clCreateCommandQueue() says the device parameter may be in the list of devices specified when creating the corresponding context "or have the same device type as device type specified when context is created using clCreateContextFromType." I also really don't like this, it breaks the context as a container for device record keeping. The device_id should be considered invalid if it's not in the context, regardless of whether the type happens to match one that is.
[/*:m:168j75vi]
clGetProgramInfo() when answering the CL_PROGRAM_SOURCE name says the original source lines are concatenated and null terminated. I suggest it be clarified that the concatenation strips any terminal nulls in the original source submission.[/*:m:168j75vi]

cwright
01-13-2009, 03:58 PM
// cl_mem_flags - bitfield
#define CL_MEM_READ_WRITE (1 << 0)
#define CL_MEM_WRITE_ONLY (1 << 1)
#define CL_MEM_READ_ONLY (1 << 2)
#define CL_MEM_USE_HOST_PTR (1 << 3)
#define CL_MEM_ALLOC_HOST_PTR (1 << 4)
#define CL_MEM_COPY_HOST_PTR (1 << 5)

This looks suspicious: Why are there 3 bits to determine if a memory object is Readable and Writable? Why not just have 2 bits, a Read and a Write, and appropriate definitions to include both for Read/Write?

cwright
01-13-2009, 08:35 PM
cl_int clSetCommandQueueProperty (cl_command_queue command_queue,
cl_command_queue_properties properties,
cl_bool enable,
cl_command_queue_properties *old_properties)
...
enable determines whether the values specified by properties are enabled (if enable is CL_TRUE)
or disabled (if enable is CL_FALSE) for the command-queue . The property values are described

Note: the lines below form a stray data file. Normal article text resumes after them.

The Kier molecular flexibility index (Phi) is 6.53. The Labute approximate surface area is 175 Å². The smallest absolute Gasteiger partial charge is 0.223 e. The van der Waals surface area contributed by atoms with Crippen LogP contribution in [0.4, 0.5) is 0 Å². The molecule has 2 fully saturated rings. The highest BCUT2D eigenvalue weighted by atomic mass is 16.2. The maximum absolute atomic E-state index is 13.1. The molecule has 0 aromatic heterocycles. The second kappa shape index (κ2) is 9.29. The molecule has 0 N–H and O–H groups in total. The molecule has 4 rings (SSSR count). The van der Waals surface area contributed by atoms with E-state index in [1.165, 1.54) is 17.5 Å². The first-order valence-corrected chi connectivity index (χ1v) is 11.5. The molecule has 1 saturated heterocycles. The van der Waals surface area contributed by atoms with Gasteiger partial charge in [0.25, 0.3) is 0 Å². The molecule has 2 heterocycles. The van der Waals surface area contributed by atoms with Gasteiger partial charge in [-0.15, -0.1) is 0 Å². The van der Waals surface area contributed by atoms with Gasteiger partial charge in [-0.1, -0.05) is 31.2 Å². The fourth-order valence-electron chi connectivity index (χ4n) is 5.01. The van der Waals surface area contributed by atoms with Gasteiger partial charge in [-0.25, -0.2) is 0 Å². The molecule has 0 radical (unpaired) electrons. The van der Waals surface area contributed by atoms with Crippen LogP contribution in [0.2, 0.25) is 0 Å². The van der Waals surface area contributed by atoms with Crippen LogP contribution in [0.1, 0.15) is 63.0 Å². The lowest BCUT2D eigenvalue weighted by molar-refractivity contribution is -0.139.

in table 5.1.

Since properties (cl_command_queue_properties) is a bitfield, why is there an enable input? Isn't a bit's presence in a bitfield an implied enable (and absence an implied disabled)?

rillian
01-14-2009, 10:08 PM
cwrite, I understood clSetCommandQueueProperty() as setting or clearing (depending on enable) the command queue property bits which have a bit set in the properties argument.

i.e.

if enable == true:
new_properties = old_properties | properties
else:
new_properties = old_properties & ~properties

That is it's a multi-bit mask operation. Not flipping a single bit at a time, nor setting the whole property vector at once.

cwright
01-16-2009, 01:38 PM
rillian, I think you're right -- it was weird to me at first, but after implementing it, it made a lot more sense :) Thanks for jotting down the explanation.

avk
02-11-2009, 11:46 PM
I would like to suggest to add the "Revision History."

Dan Bartlett
03-16-2009, 02:52 PM
Not really something that can be changed now, but the naming scheme doesn't fit too well with case-insensitive languages, such as Delphi.

for example, you have:

type
cl_device_type = cl_bitfield;
cl_device_local_mem_type = cl_uint
cl_device_local_mem_type = cl_uint
cl_mem_flags = cl_bitfield;

and then the same names re-used (but uppercase):

const
// cl_device_info
CL_DEVICE_TYPE = $1000;
CL_DEVICE_LOCAL_MEM_TYPE = $1022;

// cl_context_info
CL_CONTEXT_PROPERTIES = $1083;

// cl_mem_info
CL_MEM_FLAGS = $1101;

these are treated as the same identifiers, so have to be renamed when used with Delphi.

However, the usual naming convention for types in Delphi is a leading T on the name, so this will "solve" the problem, it just makes it a bit harder converting between C & Delphi.

Tcl_device_type = Tcl_bitfield;
Tcl_device_local_mem_type = Tcl_uint
Tcl_device_local_mem_type = Tcl_uint
Tcl_mem_flags = Tcl_bitfield;